Mathematics Stack Exchange is a question and answer site for people studying math at any level and professionals in related fields. Join them; it only takes a minute:

Sign up
Here's how it works:
  1. Anybody can ask a question
  2. Anybody can answer
  3. The best answers are voted up and rise to the top

I am trying to prove that the series $\sum \dfrac {1} {\left( m_{1}^{2}+m_{2}^{2}+\ldots +m_{r }^{2}\right)^{\mu} } $ in which the summation extends over all positive and negative integral values and zero values of $m_1, m_2,\dots, m_r$, except the set of simultaneous zero values, is absolutely convergent if $\mu > \dfrac {r} {2}$.

Any help with a proof strategy would be much appreciated.

share|cite|improve this question
up vote 2 down vote accepted

Here is a way I like. We can rewrite your sum as $$\sum_{\boldsymbol{m}\in\mathbb{Z}^{m}\backslash\{\boldsymbol{0}\}}\frac{1}{\|\boldsymbol{m}\|_{2}^{r+\epsilon}}$$ where $\epsilon>0.$ Then since $$\|x\|_{2}\geq\max_{i}|x_{i}|,$$ by using the comparison test, we know that our original series will converge if $$\sum_{\boldsymbol{m}\in\mathbb{Z}^{m}\backslash\{\boldsymbol{0}\}}\frac{1}{\max_{i}|\boldsymbol{m}_{i}|^{r+\epsilon}}$$ converges. Since the set of all $\boldsymbol{m}$ with $k-1\leq\max_{i}|\boldsymbol{m}_{i}|\leq k$ has size $\leq Ck^{r-1}$ for some constant $C,$ (it is the surface of an $r$ dimensional cube) we see that the above is bounded by $$\sum_{k=1}^{\infty}C\frac{k^{r-1}}{k^{r+\epsilon}}\leq C\sum_{k=1}^{\infty}\frac{1}{k^{1+\epsilon}}$$ which converges.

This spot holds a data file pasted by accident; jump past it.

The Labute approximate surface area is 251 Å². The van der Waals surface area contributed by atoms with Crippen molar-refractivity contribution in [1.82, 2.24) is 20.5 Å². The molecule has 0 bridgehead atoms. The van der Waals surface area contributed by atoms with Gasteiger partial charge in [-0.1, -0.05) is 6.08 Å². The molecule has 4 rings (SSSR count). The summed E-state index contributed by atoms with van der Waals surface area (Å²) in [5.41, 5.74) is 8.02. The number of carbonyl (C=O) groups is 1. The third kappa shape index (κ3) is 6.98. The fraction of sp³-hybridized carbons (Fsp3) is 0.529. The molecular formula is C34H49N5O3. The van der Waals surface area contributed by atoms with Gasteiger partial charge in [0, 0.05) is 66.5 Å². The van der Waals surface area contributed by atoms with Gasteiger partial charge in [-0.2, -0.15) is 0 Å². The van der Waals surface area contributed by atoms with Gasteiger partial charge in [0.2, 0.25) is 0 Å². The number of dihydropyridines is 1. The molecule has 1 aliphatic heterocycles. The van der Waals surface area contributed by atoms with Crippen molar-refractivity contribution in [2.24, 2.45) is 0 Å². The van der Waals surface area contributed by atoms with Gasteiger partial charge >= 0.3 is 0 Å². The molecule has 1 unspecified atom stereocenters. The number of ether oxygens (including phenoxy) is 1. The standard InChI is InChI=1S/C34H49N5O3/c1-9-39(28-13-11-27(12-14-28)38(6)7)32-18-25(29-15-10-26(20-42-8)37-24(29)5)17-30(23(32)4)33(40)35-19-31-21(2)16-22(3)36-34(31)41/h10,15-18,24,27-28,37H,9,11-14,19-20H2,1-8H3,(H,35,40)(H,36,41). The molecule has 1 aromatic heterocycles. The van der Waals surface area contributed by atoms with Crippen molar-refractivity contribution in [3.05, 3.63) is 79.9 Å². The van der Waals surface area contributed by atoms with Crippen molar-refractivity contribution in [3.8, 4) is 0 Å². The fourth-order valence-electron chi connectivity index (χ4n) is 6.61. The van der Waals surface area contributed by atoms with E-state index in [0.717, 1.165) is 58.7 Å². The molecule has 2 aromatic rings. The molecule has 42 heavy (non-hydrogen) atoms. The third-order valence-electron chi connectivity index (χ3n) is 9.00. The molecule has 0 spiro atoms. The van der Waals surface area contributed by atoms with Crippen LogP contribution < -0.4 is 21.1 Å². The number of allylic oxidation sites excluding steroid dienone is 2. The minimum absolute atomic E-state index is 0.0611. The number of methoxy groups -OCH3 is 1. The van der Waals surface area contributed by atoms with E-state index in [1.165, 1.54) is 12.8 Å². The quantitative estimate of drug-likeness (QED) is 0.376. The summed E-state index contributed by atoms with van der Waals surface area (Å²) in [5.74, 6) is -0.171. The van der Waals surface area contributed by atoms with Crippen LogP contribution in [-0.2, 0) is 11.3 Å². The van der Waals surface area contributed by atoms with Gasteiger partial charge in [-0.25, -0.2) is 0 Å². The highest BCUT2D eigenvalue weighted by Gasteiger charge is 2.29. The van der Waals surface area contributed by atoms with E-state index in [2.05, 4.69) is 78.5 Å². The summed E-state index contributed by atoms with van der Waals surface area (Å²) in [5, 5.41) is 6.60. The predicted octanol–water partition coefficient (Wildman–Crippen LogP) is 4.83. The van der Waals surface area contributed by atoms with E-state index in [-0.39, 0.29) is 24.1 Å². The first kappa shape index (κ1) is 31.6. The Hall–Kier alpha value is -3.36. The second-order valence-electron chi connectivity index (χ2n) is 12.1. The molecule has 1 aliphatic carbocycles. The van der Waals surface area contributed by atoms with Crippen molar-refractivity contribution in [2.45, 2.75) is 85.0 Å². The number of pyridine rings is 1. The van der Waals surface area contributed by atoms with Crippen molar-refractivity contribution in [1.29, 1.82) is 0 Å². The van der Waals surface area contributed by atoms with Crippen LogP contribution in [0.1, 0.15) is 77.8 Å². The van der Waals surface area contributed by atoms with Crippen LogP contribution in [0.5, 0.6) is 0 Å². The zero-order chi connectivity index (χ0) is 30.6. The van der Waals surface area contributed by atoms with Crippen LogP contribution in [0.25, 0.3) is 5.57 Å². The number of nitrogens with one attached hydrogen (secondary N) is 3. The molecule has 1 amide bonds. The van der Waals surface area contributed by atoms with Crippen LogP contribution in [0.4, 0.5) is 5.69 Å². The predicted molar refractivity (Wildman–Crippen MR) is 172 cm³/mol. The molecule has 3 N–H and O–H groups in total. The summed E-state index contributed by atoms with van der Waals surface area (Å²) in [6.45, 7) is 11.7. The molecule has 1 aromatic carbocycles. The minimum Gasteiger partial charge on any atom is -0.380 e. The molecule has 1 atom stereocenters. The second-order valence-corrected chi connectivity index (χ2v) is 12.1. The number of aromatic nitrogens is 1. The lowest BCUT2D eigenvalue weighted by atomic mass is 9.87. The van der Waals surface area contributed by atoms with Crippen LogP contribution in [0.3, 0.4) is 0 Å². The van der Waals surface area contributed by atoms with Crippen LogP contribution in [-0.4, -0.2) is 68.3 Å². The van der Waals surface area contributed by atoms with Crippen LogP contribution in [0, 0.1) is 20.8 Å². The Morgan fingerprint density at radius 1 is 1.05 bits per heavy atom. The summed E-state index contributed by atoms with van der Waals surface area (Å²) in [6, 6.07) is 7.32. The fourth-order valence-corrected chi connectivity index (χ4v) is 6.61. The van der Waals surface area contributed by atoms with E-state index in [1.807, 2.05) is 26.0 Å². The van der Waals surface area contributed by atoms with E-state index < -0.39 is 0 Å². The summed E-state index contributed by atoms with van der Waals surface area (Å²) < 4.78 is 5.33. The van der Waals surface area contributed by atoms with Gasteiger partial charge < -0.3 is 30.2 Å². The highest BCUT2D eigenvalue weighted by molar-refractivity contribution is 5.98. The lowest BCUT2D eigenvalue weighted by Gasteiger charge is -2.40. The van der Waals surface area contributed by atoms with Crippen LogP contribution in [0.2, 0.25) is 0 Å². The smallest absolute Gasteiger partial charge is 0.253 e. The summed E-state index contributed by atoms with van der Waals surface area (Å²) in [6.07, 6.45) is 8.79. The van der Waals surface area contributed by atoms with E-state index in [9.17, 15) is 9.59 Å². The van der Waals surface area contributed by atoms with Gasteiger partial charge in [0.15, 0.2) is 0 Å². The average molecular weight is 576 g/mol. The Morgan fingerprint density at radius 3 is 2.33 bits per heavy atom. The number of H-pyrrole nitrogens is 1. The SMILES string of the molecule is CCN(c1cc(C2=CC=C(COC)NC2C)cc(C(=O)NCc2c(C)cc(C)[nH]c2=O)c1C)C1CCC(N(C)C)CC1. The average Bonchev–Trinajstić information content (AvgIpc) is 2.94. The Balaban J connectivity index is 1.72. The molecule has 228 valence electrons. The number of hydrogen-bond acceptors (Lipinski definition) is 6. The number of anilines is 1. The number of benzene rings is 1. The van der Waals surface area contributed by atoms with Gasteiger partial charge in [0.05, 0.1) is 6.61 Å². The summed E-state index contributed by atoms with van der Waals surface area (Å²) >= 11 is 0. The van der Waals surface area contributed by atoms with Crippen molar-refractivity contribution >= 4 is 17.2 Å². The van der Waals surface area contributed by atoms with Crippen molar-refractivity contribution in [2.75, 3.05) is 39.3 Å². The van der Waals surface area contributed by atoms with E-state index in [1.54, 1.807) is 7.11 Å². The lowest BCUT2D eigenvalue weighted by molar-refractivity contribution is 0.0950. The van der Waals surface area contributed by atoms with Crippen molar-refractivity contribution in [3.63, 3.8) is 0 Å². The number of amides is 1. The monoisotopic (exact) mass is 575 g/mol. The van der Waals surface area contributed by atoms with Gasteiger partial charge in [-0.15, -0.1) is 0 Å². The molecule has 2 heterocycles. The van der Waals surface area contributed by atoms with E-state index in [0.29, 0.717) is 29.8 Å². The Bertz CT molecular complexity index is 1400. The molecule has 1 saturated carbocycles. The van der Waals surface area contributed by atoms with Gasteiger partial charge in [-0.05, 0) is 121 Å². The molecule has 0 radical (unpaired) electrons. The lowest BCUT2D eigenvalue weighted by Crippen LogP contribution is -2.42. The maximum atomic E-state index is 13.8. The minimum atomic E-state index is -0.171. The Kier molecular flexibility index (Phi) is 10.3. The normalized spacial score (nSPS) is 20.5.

share|cite|improve this answer

Comparing the series with an integral, one sees that the series converges if and only if the $r$-dimensional integral $$ I_r=\int_{\mathbb R^r}[\|x\|\geqslant1]\,\frac{\mathrm dx}{\|x\|^{2\mu}} $$ converges. Consider the spherical coordinates $(s,\alpha)$ with $s\geqslant0$ and $\alpha$ in the sphere $S^{r-1}$. Then $\mathrm dx$ is proportional to $s^{r-1}\mathrm ds\mathrm d\alpha$. Hence , $I_r$ converges if and only if the $1$-dimensional integral $$ \int_1^{+\infty}\frac{s^{r-1}\mathrm ds}{s^{2\mu}} $$ converges, that is, if and only if $2\mu\gt r$.

share|cite|improve this answer

What about comparing with an integral on $\mathbb{R}^r$? And then an appropriate change of variable?

share|cite|improve this answer

Your Answer


By posting your answer, you agree to the privacy policy and terms of service.

Not the answer you're looking for? Browse other questions tagged or ask your own question.